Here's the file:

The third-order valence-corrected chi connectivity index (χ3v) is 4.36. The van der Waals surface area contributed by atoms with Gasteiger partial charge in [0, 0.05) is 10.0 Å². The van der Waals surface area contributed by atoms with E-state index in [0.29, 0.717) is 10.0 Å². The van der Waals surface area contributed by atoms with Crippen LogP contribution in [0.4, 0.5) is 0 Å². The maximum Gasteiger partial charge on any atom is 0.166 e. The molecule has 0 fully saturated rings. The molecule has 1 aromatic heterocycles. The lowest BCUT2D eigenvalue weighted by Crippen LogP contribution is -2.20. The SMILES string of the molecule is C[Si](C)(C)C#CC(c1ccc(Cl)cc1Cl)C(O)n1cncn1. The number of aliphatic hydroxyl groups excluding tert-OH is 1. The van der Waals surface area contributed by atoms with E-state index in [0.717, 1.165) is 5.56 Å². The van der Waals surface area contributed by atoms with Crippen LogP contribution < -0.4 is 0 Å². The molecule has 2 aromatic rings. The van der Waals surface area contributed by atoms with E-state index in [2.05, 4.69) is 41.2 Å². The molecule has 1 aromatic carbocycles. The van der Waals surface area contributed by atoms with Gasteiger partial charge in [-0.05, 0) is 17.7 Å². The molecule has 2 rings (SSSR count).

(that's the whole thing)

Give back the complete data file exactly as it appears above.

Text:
The third-order valence-corrected chi connectivity index (χ3v) is 4.36. The van der Waals surface area contributed by atoms with Gasteiger partial charge in [0, 0.05) is 10.0 Å². The van der Waals surface area contributed by atoms with E-state index in [0.29, 0.717) is 10.0 Å². The van der Waals surface area contributed by atoms with Crippen LogP contribution in [0.4, 0.5) is 0 Å². The maximum Gasteiger partial charge on any atom is 0.166 e. The molecule has 0 fully saturated rings. The molecule has 1 aromatic heterocycles. The lowest BCUT2D eigenvalue weighted by Crippen LogP contribution is -2.20. The SMILES string of the molecule is C[Si](C)(C)C#CC(c1ccc(Cl)cc1Cl)C(O)n1cncn1. The number of aliphatic hydroxyl groups excluding tert-OH is 1. The van der Waals surface area contributed by atoms with E-state index in [0.717, 1.165) is 5.56 Å². The van der Waals surface area contributed by atoms with Crippen LogP contribution < -0.4 is 0 Å². The molecule has 2 aromatic rings. The van der Waals surface area contributed by atoms with E-state index in [2.05, 4.69) is 41.2 Å². The molecule has 1 aromatic carbocycles. The van der Waals surface area contributed by atoms with Gasteiger partial charge in [-0.05, 0) is 17.7 Å². The molecule has 2 rings (SSSR count).